Thanks.

DESIREE MILOSHEVIC: Thank you very much, Klaus. We'll now go back to ‑‑ before we open up the floor, back to the panelists here in person and maybe who would like to make further comments.

MAART PALOVIRTA: Well, there was so many comments to be quite honest, I don't know where to start.

Maybe on the net neutrality point that Thomas brought up so because I explicitly said that we have excluded this from the consideration, and so I wouldn't want to be dragging it back into discussion, because, and maybe Klaus and Frode can correct me, but inter‑connection is outside the open Internet rules as we speak today, and I may be wrong, but I would be happy to be corrected if that's not the case.

So, we don't see it as an issue of net neutrality as such as I already said, from our point of view there is no need to let's say revisit that side at this stage. Of course we are aware that open Internet rules are likely to be reviewed or at least there will be an assessment in the come year or two. So that's another opportunity to discuss this, and there will be certainly many other stakeholders who will be contributing to that discussion as well.

The point on openness and transparency on discussion I would also like to say this is not the first public event we are discussing this. We have two events in Brussels this week. The shady meetings behind the doors, we have doing this, this is truly an issue where we with like to collect inputs.

The solution is not very clear and it's also a very European situation so, the regulatory framework in Europe is quite tight for the telecom operators, and tighter than in other parts of the world so it doesn't leave a lot of room for manoeuvre to find alternative solutions, if you like.

So, well I don't know if there are further questions on specific points. But I would leave that there just to echo Klaus maybe that, you know, we have now the very ambitious targets in Europe, the political targets, fibre and 5G to everybody by 2030 and if we want to be serious about this the current financial state of the European telco sectors simply doesn't allow it and I appreciate that there was some nice numbers being shown, but BT for example has a very successful operation in the US that is doing much better and mainly because of the regulatory differences between the US and Europe. And hence, for example, it can be argued that 5G deployment in the US is much further ahead than in Europe because of this investment issues.

And I'm happy to provide numbers if that's of interest, but also I understand that this is not the financial community so I won't perhaps not go there. Thank you.

DESIREE MILOSHEVIC: Thank you Maart. I am sure people are taking notes as you speak, and waiting for their comment. But we also would like to open this round table to people here in the room. So please, there is a roving mic here and come up to the microphone if you have a specific question to any of the panelists, thank you.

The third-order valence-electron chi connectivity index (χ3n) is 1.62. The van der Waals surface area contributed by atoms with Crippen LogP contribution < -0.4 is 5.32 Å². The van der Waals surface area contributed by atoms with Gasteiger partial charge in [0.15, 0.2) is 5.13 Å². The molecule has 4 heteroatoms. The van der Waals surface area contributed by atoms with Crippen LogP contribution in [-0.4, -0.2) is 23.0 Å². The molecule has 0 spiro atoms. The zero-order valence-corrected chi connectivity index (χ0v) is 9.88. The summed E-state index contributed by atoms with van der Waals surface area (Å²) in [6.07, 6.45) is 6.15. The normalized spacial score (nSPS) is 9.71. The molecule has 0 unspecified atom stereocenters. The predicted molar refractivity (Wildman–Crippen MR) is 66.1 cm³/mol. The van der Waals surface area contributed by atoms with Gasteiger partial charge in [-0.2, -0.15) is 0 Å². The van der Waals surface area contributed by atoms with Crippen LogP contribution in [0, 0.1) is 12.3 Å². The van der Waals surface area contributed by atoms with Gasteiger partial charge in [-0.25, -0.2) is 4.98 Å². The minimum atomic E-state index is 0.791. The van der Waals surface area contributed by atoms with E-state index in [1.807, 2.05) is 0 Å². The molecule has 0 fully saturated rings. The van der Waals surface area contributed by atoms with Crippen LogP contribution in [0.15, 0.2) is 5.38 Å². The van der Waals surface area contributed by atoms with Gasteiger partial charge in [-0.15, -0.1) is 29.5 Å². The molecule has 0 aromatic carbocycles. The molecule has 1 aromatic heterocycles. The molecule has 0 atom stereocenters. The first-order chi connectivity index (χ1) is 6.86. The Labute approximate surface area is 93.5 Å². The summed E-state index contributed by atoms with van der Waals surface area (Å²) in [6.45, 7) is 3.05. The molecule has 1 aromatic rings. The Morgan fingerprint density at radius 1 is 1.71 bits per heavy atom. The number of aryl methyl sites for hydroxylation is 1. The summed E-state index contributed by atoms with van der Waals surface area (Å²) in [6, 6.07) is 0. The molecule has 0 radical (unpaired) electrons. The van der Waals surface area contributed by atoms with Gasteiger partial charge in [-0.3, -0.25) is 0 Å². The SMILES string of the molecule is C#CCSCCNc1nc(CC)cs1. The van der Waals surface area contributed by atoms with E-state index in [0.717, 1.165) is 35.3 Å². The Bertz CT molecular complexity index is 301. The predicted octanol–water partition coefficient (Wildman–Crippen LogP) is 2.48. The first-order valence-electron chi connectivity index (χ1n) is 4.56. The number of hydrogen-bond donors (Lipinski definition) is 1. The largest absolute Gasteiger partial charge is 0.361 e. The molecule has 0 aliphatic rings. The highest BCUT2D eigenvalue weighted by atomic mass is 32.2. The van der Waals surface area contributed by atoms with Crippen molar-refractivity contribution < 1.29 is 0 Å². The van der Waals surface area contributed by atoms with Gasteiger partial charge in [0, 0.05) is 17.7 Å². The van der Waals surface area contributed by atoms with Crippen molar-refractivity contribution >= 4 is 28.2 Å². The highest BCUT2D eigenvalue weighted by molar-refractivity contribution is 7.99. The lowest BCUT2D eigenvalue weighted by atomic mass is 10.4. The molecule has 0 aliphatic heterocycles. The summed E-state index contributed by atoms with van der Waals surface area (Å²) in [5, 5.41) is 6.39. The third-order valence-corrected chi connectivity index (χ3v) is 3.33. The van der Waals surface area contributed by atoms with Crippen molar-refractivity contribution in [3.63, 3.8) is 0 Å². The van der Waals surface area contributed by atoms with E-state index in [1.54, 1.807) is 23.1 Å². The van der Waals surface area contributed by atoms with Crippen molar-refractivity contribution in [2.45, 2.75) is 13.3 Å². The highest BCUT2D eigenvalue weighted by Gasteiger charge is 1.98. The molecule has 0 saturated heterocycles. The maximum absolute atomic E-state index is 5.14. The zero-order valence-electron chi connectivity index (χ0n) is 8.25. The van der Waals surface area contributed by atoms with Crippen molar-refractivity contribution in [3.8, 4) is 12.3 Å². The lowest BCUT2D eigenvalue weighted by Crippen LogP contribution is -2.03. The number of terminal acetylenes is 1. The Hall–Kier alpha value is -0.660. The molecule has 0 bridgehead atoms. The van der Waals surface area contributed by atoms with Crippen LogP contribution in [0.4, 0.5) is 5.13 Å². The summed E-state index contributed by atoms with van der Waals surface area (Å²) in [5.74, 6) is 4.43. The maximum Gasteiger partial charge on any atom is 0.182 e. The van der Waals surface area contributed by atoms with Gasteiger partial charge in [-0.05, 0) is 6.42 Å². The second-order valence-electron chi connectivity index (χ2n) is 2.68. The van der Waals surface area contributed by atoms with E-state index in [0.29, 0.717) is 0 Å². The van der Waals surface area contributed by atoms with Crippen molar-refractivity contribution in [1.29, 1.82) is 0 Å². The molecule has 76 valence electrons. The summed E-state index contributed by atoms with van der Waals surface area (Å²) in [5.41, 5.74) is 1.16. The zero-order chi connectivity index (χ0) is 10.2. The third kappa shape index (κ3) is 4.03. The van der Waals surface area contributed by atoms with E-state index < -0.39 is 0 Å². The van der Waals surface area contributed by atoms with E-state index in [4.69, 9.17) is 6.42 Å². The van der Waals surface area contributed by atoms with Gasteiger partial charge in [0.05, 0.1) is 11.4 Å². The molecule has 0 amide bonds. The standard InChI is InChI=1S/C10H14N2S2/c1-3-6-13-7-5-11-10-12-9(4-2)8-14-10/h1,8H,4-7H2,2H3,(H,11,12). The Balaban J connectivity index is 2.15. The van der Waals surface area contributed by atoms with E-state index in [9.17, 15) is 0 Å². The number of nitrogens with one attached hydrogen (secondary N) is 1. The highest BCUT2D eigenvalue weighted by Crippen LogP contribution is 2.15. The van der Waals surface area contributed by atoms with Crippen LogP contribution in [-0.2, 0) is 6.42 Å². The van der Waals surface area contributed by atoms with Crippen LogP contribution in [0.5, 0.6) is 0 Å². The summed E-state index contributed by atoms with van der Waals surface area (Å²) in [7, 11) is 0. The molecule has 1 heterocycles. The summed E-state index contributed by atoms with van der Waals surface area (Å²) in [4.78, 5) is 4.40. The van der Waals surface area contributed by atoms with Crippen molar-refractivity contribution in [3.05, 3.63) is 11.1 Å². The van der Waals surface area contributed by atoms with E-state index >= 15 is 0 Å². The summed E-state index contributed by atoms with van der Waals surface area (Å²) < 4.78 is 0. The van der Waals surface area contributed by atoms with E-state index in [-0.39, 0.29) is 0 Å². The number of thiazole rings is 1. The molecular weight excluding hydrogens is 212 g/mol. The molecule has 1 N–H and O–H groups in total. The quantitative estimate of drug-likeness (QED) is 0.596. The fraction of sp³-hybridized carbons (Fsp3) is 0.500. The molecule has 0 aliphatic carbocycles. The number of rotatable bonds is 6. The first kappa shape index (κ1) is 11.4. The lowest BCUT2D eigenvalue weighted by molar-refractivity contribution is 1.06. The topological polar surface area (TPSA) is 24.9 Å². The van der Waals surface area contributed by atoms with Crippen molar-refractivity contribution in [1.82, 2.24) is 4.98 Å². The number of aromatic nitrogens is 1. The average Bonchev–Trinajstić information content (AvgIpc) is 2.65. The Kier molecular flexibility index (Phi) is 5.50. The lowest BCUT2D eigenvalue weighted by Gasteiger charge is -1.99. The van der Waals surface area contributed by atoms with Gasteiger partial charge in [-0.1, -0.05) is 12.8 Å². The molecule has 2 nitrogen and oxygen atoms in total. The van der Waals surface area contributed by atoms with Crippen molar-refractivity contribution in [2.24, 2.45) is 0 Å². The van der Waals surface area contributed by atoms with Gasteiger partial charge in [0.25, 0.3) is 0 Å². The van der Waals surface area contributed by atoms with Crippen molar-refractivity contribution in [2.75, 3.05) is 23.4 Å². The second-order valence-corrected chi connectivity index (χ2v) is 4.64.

Anyone wanted to make a point, Thomas?

THOMAS LOHNINGER: Just to clarify. Such access fees of sending party pays are clearly illegal in 2010 and 2015 of the Internet order in the FCC of the United States. Of course there have been scrapped by the Trump administration but the Californian and New York chart law would still prohibit. This similarly in India the net neutrality framework would prohibit this, I point to you paragraph 5 and 6 of the guidelines that clearly say that inter‑connection cannot be used as a circumvention tool for net neutrality protections and circumvention I think is the right approach because it would in fact mean that the traffic from certain cups is treated differently in the network than it would be at a lower quality to the end user. And the price is also affected. Inter‑connection between access networks of course is out of the current net neutrality framework. We have a case by case provision there, as, you know, in the ECC and just lastly because this money aspect, the ETNO study is vague on several fronts, but it is very concrete when it is talking about how the money should be used.

And you are clearly excluding any taxation model or any fund based model where we could have a democratic debate how these incomes should be used. So there is only with you way that the telecom industry sees here that the money should be used for them.

And then lastly, there are studies that can show us that in the countries with the highest termination fees, you have the lowest network investment. So, with all of this pile of evidence, also the aforementioned study from the German telecom regulator on inter‑connection in particular I think is quite recent, I think we need to take all the evidence into account when making policy.